Try this on. You’ve just hung up the phone after an offensive conversation with a friend or co-worker. Pressure akin to a winter sinus headache builds as you replay the conversation–what was said, meant, implied. Tension hinges upon a small misunderstanding, but setting the record straight would probably make things worse.
What now? Workout like a doped-up cyclist? Throw darts? Clean something? Here’s what most people do: they pick up the phone to call someone else, and a new triangle is born….
Square-one of conflict management is actually a triangle. A relational triangle represents how two people are affected by some third person or thing. Simple right? If it weren’t for emotion, you wouldn’t need to know these three strikes of unhealthy triangles.
STRIKE ONE: Mind Reading
Nothing gets a person looking for validation like paranoid mind reading. You’re not nearly as good at it as you think. Jumping to conclusions can create an entire narrative with no basis in reality. Sometimes navigating a particular situation is like playing connect-the-dots without knowing all the dots. Resist the urge to supply your own dots.
STRIKE TWO: Pity Party
Triangles make relationships challenging for everyone, not just you. Sometimes it takes courage not to react. That’s no overstatement. Misunderstandings can feel like a great imbalance–or as Yoda would say, a “disturbance in the force.” Urgency pushes us to find relief. It takes courage to stay your hand, let emotions settle, and develop the kind of cooler head we love to see in other people.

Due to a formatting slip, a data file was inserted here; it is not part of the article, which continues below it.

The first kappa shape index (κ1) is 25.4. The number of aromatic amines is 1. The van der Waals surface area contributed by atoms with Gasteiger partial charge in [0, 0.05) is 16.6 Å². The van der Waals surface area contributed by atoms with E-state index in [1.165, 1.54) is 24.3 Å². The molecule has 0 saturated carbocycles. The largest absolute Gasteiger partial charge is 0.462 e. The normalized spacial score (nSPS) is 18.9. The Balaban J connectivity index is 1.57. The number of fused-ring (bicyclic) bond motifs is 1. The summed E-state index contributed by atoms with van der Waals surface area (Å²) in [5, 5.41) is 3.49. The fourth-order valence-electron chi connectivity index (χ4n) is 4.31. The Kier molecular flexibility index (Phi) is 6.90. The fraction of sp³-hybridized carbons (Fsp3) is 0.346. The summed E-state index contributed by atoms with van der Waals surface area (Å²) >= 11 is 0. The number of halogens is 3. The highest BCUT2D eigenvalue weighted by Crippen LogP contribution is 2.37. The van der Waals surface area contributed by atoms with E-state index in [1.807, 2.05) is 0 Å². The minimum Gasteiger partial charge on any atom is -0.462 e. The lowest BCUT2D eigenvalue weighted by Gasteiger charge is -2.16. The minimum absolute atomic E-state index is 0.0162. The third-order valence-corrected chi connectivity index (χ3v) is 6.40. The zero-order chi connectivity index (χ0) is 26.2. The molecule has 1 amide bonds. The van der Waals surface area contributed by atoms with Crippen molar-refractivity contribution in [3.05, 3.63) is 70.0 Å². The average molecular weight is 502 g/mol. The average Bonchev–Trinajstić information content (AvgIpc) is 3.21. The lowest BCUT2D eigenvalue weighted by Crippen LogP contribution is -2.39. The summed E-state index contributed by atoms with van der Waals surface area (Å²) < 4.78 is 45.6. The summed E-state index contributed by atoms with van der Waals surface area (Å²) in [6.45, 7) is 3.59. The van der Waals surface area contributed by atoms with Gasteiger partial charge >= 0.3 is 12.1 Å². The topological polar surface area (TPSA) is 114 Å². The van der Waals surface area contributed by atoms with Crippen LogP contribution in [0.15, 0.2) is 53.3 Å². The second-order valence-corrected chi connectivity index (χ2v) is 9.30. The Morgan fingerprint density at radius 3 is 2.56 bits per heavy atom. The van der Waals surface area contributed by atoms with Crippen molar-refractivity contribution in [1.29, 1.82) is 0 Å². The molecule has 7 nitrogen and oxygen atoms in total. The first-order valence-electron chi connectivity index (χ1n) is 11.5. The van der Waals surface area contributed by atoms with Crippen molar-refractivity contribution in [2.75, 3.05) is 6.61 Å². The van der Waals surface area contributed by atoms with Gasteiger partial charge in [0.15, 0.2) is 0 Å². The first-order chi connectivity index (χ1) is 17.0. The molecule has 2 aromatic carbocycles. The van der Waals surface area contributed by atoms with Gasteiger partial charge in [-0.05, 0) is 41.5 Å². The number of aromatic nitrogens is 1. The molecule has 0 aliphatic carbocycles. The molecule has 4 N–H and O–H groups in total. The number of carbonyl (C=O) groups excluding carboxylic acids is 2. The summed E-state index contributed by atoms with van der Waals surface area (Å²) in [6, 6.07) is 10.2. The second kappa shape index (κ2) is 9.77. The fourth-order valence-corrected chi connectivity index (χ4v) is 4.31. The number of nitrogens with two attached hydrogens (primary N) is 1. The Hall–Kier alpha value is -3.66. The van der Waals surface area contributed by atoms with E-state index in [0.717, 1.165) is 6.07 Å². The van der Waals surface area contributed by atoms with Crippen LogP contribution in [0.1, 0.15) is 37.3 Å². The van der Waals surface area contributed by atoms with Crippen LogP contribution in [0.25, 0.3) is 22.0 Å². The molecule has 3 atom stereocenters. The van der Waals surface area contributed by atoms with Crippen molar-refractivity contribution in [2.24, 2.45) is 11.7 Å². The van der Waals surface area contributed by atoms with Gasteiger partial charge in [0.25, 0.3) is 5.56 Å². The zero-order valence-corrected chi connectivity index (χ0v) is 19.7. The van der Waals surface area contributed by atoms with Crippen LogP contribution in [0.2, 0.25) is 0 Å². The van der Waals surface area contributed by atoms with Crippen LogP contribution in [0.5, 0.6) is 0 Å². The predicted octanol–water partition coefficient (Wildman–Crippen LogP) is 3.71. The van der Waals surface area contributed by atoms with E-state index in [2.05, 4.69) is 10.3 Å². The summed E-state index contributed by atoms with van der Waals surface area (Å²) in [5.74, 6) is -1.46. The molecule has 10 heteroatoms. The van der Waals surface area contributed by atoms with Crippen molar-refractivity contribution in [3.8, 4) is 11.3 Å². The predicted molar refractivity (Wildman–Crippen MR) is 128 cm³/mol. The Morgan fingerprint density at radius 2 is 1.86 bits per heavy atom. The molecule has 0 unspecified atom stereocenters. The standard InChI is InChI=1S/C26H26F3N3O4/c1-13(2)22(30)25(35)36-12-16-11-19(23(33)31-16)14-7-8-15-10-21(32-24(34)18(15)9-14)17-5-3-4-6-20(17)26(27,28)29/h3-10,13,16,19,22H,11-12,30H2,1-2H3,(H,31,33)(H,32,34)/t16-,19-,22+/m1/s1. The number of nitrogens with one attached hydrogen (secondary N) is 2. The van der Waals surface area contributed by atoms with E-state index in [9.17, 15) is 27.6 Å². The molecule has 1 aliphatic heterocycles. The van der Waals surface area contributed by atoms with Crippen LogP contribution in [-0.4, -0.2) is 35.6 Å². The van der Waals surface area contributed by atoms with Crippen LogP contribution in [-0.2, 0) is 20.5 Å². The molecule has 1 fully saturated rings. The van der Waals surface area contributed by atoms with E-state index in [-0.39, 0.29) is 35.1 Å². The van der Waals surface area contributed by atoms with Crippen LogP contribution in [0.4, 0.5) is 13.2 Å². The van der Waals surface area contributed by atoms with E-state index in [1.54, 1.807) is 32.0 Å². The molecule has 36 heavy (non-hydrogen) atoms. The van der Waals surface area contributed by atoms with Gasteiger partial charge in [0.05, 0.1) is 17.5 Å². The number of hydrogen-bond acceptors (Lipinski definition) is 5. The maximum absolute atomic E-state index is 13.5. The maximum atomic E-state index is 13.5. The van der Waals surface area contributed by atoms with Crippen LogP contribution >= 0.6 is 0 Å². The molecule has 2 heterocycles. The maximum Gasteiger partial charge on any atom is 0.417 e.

STRIKE THREE: Co-Conspirators
The long and short of developing healthy responses to the triangles in your life is to surround yourself with the right people in the first place. Healthy people and true friends will take the risk to disagree with you. Sometimes we just need space to vent. Healthy friendships provide room for that without adding negative fuel to the fire. Do you relate well only to people who always agree with you, especially if you complain about someone? Or, do you have people who will push back on some of the things you say? Will they risk calling you out because they respect you and the other person?
Seven Laws of emotional Triangles (Based on Friedman’s Family Systems Theory)
1. The relationship of any two members is kept in balance by the way a third party relates to each of them or to their relationship.
2. If one is the third party in an emotional triangle it is generally not possible to bring change (for more than a week) to the relationship of the other two parts by trying to change their relationship directly.
3. Attempts to change the relationship of the other two sides of an emotional triangle not only are generally ineffective, but also, homeostatic forces often convert these efforts to their opposite intent.
4. To the extent a third party to an emotional triangle tries unsuccessfully to change the relationship of the other two, the more likely it is that the third party will wind up with the stress for the other two.
5. The various triangles in an emotional system interlock so that efforts to bring change to any one of them is often resisted by homeostatic forces in the others or in the system itself.
6. One side of an emotional triangle tends to be more conflictual than the others.
7. We can only change a relationship to which we belong.
What helps you in the heat of the moment?